Geeks Vs Loneliness: Acquainted with the night

In which Jane talks about her persistent lack of sleep...

Insomnia sucks. Let’s just get that out there. It’s hell. Bed becomes the enemy. All soft and inviting during the day with its feather pillows and soft blankets. Night time? A torment for the soul.

There’s a fairy tale by Hans Christian Anderson called The Princess And The Pea. To be a princess born you must feel the pain of the pea through mattress piled upon mattress, while surviving suffocation by a thousand duvets. It all looked a bit sinister in the Ladybird book I had on the subject.

The pea lurks, a malignant pod that pulsates and mushrooms its nasty little feelers under your skin to make you scratch and squirm and writhe until you’re driven from slumber as if the screaming banshees of hell are after you.

I hate it. In my younger days sleep came like a blessing. I could sleep anywhere, whenever I needed to. I always needed a lot of sleep thanks to having M.E. but I was able to spark out like the proverbial dormouse and recharge my diminished energy with relative ease. Developing insomnia in my mid-thirties came as a shock. The trigger – in my case – was work-related stress.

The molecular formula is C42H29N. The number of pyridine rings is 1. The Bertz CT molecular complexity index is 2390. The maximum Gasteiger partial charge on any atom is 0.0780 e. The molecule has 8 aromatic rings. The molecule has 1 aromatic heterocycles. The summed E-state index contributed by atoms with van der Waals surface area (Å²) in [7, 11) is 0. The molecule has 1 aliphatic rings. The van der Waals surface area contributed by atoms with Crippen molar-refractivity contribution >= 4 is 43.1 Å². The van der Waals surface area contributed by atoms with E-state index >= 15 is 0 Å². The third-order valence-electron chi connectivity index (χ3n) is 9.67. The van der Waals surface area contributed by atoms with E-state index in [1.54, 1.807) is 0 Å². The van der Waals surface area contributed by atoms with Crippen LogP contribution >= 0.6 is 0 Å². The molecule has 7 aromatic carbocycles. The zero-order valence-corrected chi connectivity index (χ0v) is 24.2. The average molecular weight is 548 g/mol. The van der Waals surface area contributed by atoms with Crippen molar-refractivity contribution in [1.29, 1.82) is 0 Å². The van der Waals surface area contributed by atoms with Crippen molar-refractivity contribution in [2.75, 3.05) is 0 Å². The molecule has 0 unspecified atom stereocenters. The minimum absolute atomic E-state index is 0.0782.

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There are many triggers for insomnia – and the form it takes can differ widely sufferers. The NHS has a handy guide to insomnia which includes a test to ascertain whether you may be a sufferer. It was no surprised that I came out as chronically sleep deprived.

It’s worth taking a look but, as a guide, indicators of insomnia include:

– finding it hard to go to sleep

– waking up several times during the night

– lying awake at night

– waking up early and being unable go back to sleep

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– still feeling tired on waking

– feeling tired and irritable during the day

– finding it difficult to concentrate during the day